The criteria used by regulatory bodies will differ somewhat from state to state, but given the relatively common history and purpose of PUCs, certain expectations might be considered. The Regulatory Assistance Project has prepared a report** on distributed Resources for the Committee on Energy

* In his presentation to the Colorado Public Utilities Commission, November 14, 1999.

** Draft Report, "Profits and Progress Through Distributed Resources," July 15, 1999

([email protected]).

Resources and the Environment of the National Association of Regulatory Utility Commissioners. The key conclusions include the following:

The financial incentives favoring or disfavoring distributed resources deployment are generally unaffected by corporate structure. They are affected by the relationship between a utility's cost and price for distribution services. The location of the distributed resource is critical. Distributed resources installed on the utility side of the meter do not jeopardize profitability. The primary, and negative, impact on utility profitability of distributed resources deployment occurs when they are installed on the customer side of the meter. This is true for both demand-side and supply-side resources. From the utilities' perspective, demand- or supply-side resources installed on the customer side of the meter produce the same effect: sales go down and as a result revenues and profits go down.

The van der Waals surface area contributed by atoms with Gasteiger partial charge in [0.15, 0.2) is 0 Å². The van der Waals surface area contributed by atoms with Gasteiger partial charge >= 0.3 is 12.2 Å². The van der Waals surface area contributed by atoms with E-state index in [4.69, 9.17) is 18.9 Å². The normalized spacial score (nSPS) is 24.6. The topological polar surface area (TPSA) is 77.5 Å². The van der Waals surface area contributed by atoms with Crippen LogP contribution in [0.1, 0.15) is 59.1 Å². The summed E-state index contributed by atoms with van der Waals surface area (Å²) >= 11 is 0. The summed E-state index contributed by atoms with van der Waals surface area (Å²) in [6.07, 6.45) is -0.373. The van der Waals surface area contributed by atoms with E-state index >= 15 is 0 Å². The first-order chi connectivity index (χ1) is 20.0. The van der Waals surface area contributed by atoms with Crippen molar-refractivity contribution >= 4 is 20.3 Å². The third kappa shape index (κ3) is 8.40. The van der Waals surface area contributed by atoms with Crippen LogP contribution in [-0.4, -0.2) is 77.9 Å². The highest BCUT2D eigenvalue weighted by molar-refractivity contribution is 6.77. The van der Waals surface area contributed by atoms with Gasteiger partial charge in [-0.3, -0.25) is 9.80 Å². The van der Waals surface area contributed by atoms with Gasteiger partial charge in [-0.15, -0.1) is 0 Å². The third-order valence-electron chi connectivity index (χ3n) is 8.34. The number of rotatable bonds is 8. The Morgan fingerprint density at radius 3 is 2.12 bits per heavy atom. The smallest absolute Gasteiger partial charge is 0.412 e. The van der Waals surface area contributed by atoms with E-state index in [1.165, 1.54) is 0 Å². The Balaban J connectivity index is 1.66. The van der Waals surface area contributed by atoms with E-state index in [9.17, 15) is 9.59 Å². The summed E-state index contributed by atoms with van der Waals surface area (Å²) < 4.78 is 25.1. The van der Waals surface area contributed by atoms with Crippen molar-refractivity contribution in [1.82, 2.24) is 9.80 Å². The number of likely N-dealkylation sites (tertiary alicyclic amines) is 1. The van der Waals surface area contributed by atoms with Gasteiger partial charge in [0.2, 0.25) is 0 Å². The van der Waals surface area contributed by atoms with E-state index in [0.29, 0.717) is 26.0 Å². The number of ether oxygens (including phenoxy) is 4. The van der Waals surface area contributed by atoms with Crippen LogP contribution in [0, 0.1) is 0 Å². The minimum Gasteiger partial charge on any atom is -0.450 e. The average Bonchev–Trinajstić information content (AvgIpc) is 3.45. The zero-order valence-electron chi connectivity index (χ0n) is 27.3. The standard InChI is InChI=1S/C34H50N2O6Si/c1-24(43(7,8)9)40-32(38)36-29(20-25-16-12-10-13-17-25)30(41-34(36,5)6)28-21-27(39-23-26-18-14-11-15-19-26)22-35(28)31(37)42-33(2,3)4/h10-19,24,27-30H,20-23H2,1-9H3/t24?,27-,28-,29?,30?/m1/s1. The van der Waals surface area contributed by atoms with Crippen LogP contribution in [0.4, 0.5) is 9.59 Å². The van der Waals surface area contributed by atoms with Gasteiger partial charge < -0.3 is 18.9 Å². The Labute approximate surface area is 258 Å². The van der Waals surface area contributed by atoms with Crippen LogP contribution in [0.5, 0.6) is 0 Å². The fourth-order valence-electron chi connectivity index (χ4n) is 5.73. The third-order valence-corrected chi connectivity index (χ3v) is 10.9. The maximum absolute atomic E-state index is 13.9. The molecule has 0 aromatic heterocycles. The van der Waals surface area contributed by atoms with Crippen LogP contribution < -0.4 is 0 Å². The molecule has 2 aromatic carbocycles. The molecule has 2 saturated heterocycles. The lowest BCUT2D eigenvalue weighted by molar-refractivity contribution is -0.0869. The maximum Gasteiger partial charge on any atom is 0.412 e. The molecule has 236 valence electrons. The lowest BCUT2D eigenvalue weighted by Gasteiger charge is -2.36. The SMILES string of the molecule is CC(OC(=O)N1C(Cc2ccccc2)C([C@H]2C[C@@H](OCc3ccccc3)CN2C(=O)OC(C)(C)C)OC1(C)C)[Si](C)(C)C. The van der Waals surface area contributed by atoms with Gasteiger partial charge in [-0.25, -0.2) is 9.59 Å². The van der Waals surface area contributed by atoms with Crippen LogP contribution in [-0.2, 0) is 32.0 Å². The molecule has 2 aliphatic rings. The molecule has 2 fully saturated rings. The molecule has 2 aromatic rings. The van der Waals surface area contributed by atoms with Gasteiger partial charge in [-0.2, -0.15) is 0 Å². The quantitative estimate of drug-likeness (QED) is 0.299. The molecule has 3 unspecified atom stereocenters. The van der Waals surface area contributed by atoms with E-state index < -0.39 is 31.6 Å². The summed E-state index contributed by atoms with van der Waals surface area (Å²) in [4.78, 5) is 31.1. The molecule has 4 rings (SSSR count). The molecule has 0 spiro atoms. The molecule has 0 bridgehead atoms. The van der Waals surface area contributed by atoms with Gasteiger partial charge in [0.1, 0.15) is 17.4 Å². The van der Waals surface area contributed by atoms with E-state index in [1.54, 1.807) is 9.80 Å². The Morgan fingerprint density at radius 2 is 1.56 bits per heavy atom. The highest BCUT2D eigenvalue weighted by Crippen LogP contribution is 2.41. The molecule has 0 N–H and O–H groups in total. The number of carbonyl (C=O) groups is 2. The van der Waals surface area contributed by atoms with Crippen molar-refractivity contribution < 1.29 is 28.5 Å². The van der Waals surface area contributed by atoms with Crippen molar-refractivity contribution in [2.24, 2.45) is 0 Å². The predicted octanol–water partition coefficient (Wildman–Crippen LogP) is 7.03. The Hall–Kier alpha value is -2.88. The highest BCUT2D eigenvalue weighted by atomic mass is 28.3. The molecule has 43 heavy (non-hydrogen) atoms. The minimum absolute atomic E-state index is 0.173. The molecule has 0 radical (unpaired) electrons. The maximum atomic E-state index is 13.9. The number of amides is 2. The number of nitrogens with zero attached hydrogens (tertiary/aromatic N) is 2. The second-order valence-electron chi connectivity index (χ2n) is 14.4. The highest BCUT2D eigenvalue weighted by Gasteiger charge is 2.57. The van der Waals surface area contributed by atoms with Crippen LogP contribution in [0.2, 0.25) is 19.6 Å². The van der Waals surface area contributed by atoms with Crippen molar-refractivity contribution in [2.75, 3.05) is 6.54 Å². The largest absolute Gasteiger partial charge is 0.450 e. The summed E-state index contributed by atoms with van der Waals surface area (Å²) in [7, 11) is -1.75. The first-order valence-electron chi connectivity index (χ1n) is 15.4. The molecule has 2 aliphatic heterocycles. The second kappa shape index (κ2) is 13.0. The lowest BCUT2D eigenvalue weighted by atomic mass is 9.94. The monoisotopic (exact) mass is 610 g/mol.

Locating distributed resources in high-cost areas has significant potential benefits. The significant distribution cost savings resulting from distributed resources located in high-cost areas can reduce utility financial losses or even add to profits if the distributed resources are deployed only in high-cost areas.